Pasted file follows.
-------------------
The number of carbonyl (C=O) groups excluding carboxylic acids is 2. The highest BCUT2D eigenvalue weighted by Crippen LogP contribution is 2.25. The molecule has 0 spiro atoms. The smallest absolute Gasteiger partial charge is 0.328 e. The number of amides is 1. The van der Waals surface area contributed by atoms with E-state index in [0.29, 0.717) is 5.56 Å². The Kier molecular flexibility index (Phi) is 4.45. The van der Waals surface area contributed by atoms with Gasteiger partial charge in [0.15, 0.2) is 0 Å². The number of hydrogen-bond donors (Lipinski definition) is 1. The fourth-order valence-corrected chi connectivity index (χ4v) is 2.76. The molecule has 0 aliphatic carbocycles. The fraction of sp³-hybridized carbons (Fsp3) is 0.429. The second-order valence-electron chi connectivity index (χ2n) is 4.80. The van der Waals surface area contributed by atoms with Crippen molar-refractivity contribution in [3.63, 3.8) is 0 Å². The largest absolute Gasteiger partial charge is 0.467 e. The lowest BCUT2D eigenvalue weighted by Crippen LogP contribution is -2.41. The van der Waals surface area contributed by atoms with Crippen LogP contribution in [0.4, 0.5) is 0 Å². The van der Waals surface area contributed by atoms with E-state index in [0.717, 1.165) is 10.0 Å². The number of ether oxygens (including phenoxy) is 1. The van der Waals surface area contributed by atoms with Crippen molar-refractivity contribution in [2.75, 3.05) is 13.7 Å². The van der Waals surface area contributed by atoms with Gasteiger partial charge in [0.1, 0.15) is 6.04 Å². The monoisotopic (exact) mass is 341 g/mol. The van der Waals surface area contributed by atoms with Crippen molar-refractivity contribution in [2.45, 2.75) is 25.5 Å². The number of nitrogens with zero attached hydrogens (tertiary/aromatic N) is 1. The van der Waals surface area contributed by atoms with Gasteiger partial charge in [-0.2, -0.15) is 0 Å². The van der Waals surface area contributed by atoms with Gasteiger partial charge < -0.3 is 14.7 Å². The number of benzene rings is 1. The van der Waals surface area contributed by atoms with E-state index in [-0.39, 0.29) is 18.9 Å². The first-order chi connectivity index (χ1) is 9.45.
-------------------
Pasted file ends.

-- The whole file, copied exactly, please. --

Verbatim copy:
The number of carbonyl (C=O) groups excluding carboxylic acids is 2. The highest BCUT2D eigenvalue weighted by Crippen LogP contribution is 2.25. The molecule has 0 spiro atoms. The smallest absolute Gasteiger partial charge is 0.328 e. The number of amides is 1. The van der Waals surface area contributed by atoms with E-state index in [0.29, 0.717) is 5.56 Å². The Kier molecular flexibility index (Phi) is 4.45. The van der Waals surface area contributed by atoms with Gasteiger partial charge in [0.15, 0.2) is 0 Å². The number of hydrogen-bond donors (Lipinski definition) is 1. The fourth-order valence-corrected chi connectivity index (χ4v) is 2.76. The molecule has 0 aliphatic carbocycles. The fraction of sp³-hybridized carbons (Fsp3) is 0.429. The second-order valence-electron chi connectivity index (χ2n) is 4.80. The van der Waals surface area contributed by atoms with Crippen molar-refractivity contribution in [3.63, 3.8) is 0 Å². The largest absolute Gasteiger partial charge is 0.467 e. The lowest BCUT2D eigenvalue weighted by Crippen LogP contribution is -2.41. The van der Waals surface area contributed by atoms with Crippen LogP contribution in [0.4, 0.5) is 0 Å². The van der Waals surface area contributed by atoms with E-state index in [0.717, 1.165) is 10.0 Å². The number of ether oxygens (including phenoxy) is 1. The van der Waals surface area contributed by atoms with Crippen molar-refractivity contribution in [2.75, 3.05) is 13.7 Å². The van der Waals surface area contributed by atoms with Gasteiger partial charge in [0.1, 0.15) is 6.04 Å². The monoisotopic (exact) mass is 341 g/mol. The van der Waals surface area contributed by atoms with Crippen molar-refractivity contribution in [2.45, 2.75) is 25.5 Å². The number of nitrogens with zero attached hydrogens (tertiary/aromatic N) is 1. The van der Waals surface area contributed by atoms with Gasteiger partial charge in [-0.2, -0.15) is 0 Å². The van der Waals surface area contributed by atoms with Gasteiger partial charge < -0.3 is 14.7 Å². The number of benzene rings is 1. The van der Waals surface area contributed by atoms with E-state index in [-0.39, 0.29) is 18.9 Å². The first-order chi connectivity index (χ1) is 9.45.